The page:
Breakthrough or not, the stars were aligned in Nielsen’s favour. A short while later, a new production of Saul and David opened in Gothenburg. With only thirteen performances since its premiere in 1902, the opera was something of an ugly duckling among his works. Now it was broadcast in its entirety on Swedish radio, and Nielsen went off to lead a performance in the city that over time had become his second home. Prior to that, he had successfully conducted his new Clarinet Concerto as well as the Fifth Symphony in Stockholm, which this time did not scare away any of the audience. The following year, Saul and David was re-staged by the Royal Theatre in Copenhagen.
My childhood home lures me more and more like a long and eager kiss.
The idea of writing his childhood memories was not only linked to convalescence, spa visits and reduced compositional activity, but probably also pure nostalgia. Already in January 1926 he had noted in his diary that ‘my childhood home lures me more and more like a long and eager kiss.’ Most of My Childhood was written in the spring of 1927, but Nielsen continued to work on it for a long time, and when the book came out in November, it had claimed much of his time and creativity throughout the year. That he derived pleasure from working on the project is beyond question, writing to his daughter ‘Søs’ that ‘I enjoy seeing that world again, and often it pulls so deeply at my heartstrings, phew!’
I enjoy seeing that world again, and often it pulls so deeply at my heartstrings, phew!
Not long ago, some critics felt that the works written during Nielsen’s last years showed signs of decline due to old age. One pointed to his heart disease, believing that the craving for novelty and experimentation that characterized these years were essentially foreign to his character. Even as late as the 100th anniversary of his birth, a highly respected Danish musicologist wrote: ‘The question is whether the last decade of his life did not represent a decline in creative power.’
Today, there is little support for this view. The sense of fracture and the sudden shifts that eventually came to distinguish Nielsen’s music had now become a part of his artistic mode of orientation. He acknowledged that doubt and disintegration were an essential artistic requirement that should neither be suppressed nor concealed. Perhaps the massive stylistic clashes in his final works were not rooted in the indisputable sense of ‘rightness’ we usually associate with the term ‘a classic’. In works such as the Wind Quintet, the Sixth Symphony, the Clarinet Concerto or the three late piano pieces, backward and forward-looking tendencies collide like sharp-edged pieces, while the sophisticated Three Motets for a capella choir from 1929 point back to the vocal polyphony of the Renaissance. As was his habit, Nielsen also composed more traditional festive cantatas and typical occasional works, and worked eagerly on additional songs for his Danish songbook (Melodier til Sangbogen ‘Danmark’).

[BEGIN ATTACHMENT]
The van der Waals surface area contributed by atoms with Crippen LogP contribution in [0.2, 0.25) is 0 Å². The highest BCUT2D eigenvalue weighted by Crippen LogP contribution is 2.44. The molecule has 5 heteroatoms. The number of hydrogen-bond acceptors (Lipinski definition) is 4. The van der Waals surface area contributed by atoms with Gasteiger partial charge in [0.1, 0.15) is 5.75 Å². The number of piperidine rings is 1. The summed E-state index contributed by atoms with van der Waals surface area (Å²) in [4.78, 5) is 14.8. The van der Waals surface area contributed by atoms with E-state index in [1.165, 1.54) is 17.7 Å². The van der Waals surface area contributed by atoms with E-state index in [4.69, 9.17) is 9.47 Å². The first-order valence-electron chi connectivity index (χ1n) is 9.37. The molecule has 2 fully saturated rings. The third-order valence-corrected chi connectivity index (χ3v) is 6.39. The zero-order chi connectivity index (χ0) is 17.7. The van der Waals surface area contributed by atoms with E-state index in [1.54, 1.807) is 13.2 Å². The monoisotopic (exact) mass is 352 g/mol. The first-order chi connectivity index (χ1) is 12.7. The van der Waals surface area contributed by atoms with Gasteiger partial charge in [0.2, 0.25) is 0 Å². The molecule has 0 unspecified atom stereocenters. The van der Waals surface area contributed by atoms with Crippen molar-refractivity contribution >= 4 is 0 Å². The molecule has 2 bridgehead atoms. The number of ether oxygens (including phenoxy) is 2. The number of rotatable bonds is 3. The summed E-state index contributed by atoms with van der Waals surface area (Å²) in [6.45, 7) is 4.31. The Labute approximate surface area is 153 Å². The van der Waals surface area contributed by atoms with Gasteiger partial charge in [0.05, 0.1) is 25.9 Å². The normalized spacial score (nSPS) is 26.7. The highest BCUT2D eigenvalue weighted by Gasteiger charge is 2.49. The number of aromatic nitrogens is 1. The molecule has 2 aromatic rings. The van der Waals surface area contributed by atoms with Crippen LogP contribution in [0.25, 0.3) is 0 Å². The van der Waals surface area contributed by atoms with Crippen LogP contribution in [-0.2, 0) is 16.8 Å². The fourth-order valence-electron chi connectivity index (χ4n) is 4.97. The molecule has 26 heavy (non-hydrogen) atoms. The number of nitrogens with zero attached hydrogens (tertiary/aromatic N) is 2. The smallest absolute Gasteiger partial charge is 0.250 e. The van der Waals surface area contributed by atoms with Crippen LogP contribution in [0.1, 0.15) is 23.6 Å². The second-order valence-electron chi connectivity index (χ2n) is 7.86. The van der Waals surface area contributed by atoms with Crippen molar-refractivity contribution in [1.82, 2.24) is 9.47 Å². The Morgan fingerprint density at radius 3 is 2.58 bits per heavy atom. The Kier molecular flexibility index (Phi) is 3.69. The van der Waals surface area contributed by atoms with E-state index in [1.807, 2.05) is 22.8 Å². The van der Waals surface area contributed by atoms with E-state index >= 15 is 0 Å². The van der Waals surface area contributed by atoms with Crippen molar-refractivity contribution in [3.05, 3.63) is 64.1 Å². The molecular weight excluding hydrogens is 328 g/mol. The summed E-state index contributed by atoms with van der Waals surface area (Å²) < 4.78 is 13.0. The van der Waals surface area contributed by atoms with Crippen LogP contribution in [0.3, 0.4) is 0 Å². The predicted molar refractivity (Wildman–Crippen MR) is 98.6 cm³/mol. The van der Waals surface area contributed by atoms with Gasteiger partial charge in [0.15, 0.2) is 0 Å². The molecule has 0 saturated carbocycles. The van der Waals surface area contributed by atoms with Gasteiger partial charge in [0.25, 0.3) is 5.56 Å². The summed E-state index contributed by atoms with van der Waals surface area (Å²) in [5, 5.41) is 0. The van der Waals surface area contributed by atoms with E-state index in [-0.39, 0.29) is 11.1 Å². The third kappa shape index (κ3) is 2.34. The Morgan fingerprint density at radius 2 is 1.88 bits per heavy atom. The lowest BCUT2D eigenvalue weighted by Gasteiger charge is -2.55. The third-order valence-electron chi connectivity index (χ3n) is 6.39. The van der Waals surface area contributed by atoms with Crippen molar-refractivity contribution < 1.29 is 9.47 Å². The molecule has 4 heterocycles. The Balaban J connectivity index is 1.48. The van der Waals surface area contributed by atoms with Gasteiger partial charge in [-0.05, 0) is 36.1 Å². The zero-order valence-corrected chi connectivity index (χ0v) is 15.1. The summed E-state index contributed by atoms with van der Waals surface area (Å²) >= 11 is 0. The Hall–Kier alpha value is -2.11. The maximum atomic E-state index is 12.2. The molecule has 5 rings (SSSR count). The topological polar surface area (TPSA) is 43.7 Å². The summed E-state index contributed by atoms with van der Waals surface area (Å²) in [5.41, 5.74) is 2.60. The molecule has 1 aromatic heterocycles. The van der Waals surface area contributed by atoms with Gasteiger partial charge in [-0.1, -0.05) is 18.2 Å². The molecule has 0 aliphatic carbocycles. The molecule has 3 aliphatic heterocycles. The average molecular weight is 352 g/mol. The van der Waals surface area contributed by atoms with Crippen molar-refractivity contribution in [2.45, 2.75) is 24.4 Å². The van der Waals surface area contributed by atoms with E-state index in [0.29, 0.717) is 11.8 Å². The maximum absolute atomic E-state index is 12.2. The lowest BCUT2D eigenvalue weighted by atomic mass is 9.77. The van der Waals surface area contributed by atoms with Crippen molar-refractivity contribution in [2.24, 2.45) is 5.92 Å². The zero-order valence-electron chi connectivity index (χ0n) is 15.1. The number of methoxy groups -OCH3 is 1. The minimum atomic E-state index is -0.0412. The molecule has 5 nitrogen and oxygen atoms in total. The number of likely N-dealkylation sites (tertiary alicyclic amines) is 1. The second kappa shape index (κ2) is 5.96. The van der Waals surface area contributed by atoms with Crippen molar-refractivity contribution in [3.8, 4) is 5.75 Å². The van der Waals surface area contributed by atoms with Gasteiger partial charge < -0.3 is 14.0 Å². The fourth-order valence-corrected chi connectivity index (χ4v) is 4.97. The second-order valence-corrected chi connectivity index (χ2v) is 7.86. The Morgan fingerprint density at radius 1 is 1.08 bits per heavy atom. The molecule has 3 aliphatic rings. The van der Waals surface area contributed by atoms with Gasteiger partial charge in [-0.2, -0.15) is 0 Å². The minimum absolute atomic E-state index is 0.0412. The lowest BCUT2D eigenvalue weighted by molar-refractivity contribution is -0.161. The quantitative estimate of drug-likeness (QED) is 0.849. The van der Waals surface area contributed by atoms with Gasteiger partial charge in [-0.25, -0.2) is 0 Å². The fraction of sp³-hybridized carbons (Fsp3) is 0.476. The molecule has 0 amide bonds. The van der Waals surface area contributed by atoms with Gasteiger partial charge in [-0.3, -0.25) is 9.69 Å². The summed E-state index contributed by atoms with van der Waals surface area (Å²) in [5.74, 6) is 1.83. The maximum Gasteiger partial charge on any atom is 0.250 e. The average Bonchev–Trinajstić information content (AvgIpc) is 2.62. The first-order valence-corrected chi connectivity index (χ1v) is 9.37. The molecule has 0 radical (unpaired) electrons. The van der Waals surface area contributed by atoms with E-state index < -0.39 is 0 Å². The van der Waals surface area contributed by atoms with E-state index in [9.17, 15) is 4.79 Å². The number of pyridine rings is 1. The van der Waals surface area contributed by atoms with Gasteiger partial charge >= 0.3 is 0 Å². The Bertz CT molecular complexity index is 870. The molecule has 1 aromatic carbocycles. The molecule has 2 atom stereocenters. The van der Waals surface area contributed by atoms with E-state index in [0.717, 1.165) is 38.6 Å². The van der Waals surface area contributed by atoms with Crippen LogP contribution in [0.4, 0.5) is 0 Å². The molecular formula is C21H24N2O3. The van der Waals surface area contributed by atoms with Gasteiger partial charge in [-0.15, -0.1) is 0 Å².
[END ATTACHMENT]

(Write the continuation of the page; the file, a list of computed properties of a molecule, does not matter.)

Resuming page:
His last major composition was Commotio, a broadly conceived organ work ranging from unbridled fantasy and baroque splendour to intimate poetry and almost academic fugues.
In 1931, following an agreement reached several years earlier, Nielsen took over the post of director of the Royal Danish Academy of Music, feeling obliged to do so despite his heart disease and physical weakness. But his time as head of the institution was not to last for long. He now experienced almost constant coronary spasms, and was often plagued by shortness of breath and pain.
On 3 October at ten past midnight he died at Copenhagen University Hospital, surrounded by his family. The funeral took place at Copenhagen Cathedral, which was crowded with people who had waited for hours to get a seat. He was buried on a dark autumn day at Vestre Kirkegård, and in her short speech, Anne Marie said: ‘He was like a perennial spring of water. He never stood still.’
A few years later she created a memorial to her husband at his birthplace on Funen – a shepherd boy with a willow flute in his hand, clearly modelled after Carl Nielsen as a child. Another bronze sculpture of hers was later erected at Grønningen in Copenhagen, portraying him as the young muse of music, this time a boy on horseback, a pan flute in his hand.
But neither figure is playing the instrument.
They are listening …
Translation by Thilo Reinhard